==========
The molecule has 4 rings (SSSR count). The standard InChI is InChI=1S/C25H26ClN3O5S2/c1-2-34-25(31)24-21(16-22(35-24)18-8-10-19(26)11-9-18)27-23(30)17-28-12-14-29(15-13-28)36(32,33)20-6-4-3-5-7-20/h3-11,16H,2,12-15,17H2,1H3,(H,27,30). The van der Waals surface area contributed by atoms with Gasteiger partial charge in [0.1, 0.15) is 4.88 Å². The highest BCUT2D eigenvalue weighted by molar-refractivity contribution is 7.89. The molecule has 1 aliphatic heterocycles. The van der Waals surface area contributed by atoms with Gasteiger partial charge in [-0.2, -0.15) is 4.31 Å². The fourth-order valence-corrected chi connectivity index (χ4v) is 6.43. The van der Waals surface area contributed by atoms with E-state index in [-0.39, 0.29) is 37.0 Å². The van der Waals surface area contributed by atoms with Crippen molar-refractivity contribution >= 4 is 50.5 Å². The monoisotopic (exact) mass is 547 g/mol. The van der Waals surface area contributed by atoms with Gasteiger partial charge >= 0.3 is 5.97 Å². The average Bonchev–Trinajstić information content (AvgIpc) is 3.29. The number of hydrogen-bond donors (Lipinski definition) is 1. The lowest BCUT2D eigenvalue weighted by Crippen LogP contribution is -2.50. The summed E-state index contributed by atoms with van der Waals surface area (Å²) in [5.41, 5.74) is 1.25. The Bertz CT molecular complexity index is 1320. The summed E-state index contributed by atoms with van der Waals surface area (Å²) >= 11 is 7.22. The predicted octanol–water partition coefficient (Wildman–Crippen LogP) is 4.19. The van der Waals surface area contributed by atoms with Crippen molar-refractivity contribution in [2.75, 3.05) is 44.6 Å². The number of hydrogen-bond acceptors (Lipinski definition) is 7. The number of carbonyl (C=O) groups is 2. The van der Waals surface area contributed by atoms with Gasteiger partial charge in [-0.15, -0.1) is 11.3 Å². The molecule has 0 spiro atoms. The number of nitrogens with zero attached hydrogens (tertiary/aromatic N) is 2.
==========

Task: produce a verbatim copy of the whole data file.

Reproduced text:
The molecule has 4 rings (SSSR count). The standard InChI is InChI=1S/C25H26ClN3O5S2/c1-2-34-25(31)24-21(16-22(35-24)18-8-10-19(26)11-9-18)27-23(30)17-28-12-14-29(15-13-28)36(32,33)20-6-4-3-5-7-20/h3-11,16H,2,12-15,17H2,1H3,(H,27,30). The van der Waals surface area contributed by atoms with Gasteiger partial charge in [0.1, 0.15) is 4.88 Å². The highest BCUT2D eigenvalue weighted by molar-refractivity contribution is 7.89. The molecule has 1 aliphatic heterocycles. The van der Waals surface area contributed by atoms with Gasteiger partial charge in [-0.2, -0.15) is 4.31 Å². The fourth-order valence-corrected chi connectivity index (χ4v) is 6.43. The van der Waals surface area contributed by atoms with E-state index in [-0.39, 0.29) is 37.0 Å². The van der Waals surface area contributed by atoms with Crippen molar-refractivity contribution >= 4 is 50.5 Å². The monoisotopic (exact) mass is 547 g/mol. The van der Waals surface area contributed by atoms with Gasteiger partial charge >= 0.3 is 5.97 Å². The average Bonchev–Trinajstić information content (AvgIpc) is 3.29. The number of hydrogen-bond donors (Lipinski definition) is 1. The lowest BCUT2D eigenvalue weighted by Crippen LogP contribution is -2.50. The summed E-state index contributed by atoms with van der Waals surface area (Å²) in [5.41, 5.74) is 1.25. The Bertz CT molecular complexity index is 1320. The summed E-state index contributed by atoms with van der Waals surface area (Å²) >= 11 is 7.22. The predicted octanol–water partition coefficient (Wildman–Crippen LogP) is 4.19. The van der Waals surface area contributed by atoms with Crippen molar-refractivity contribution in [2.75, 3.05) is 44.6 Å². The number of hydrogen-bond acceptors (Lipinski definition) is 7. The number of carbonyl (C=O) groups is 2. The van der Waals surface area contributed by atoms with Gasteiger partial charge in [-0.15, -0.1) is 11.3 Å². The molecule has 0 spiro atoms. The number of nitrogens with zero attached hydrogens (tertiary/aromatic N) is 2.